The maximum useful magnification estimates the power of an optical instrument, such as a telescope or microscope, to magnify an object with useful detail. Magnifying an image beyond the maximum useful magnification is referred to as empty magnification, where the image is magnified but no greater detail is seen and the quality of the image deteriorates. The maximum useful magnification does not include factors outside the instrument such as atmospheric conditions for telescopes and specimen quality for microscopes.
Identify the objective lens (for refracting telescopes) or mirror (for reflecting telescopes) on the telescope. The objective is the light-gathering lens or mirror in the optical system. In reflecting telescopes, the objective mirror is located in the rear of the telescope tube. In refracting telescopes, the objective lens at the top of the telescope tube.
Find the diameter of the objective lens or mirror in inches. The diameter of the objective is usually provided in either inches or millimetres.
Multiply the objective diameter by 50. The product is the maximum useful magnification. For many telescopes, the maximum useful magnification is estimated at 50 times the objective diameter in inches. For example, a telescope with a 2.4-inch diameter objective would have a maximum useful magnification of 120x (2.4 x 50 = 120). Alternatively, you can multiply the objective diameter in millimetres by two to determine the maximum useful magnification. Using this equation, a 60mm diameter objective would have a maximum useful magnification of 120x (60 x 2 = 120). Note that these equations are estimates with some telescopes giving a maximum useful magnification as high as 100 times per inch or as low as 20 times per inch of objective diameter.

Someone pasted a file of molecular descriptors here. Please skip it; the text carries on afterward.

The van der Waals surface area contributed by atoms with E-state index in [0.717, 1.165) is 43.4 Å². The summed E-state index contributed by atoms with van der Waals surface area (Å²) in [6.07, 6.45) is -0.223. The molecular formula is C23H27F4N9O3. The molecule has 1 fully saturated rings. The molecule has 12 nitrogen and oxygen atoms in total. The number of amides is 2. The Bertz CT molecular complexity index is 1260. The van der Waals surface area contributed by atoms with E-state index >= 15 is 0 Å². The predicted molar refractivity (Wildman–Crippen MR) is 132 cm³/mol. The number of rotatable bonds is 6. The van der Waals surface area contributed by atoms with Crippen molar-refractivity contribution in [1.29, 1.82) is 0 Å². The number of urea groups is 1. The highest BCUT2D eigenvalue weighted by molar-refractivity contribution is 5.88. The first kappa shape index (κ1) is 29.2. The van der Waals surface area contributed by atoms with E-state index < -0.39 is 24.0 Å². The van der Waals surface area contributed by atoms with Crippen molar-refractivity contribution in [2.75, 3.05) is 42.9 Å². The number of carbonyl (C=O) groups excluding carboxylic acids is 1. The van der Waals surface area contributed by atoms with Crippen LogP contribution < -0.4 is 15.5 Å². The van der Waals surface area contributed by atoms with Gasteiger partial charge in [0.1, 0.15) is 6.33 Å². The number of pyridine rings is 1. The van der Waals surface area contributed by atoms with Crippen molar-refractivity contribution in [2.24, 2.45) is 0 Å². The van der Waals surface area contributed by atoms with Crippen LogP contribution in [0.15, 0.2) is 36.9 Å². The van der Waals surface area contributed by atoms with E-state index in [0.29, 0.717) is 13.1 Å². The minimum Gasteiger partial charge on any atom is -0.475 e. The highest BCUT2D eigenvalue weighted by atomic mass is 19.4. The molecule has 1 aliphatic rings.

Select the objective lens for determining the maximum useful magnification. The objective lenses are located on the nosepiece above the stage. Maximum useful magnification will vary according to the objective lens you are using.
Identify the numerical aperture of the objective. You can usually find this engraved on the side of the objective lenses. The numerical aperture measures the ability of the microscope to gather light and resolve detail at a fixed distance from the lens. The numerical aperture depends on the medium the light passes through. Oil produces a higher numerical aperture than air and is why high-power objective lenses are known as oil immersion lenses.
Multiply the numerical aperture of the objective by 1,000 to produce the maximum useful magnification. For example, a numerical aperture of 0.95 would produce a maximum useful magnification of 950x (0.95 x 1,000 = 950). Note that microscope objectives also have a minimum useful magnification estimated by multiplying the numerical aperture by 500. The minimum useful magnification of an objective with a numerical aperture of 0.95 would be 475x (0.95 x 500 = 475).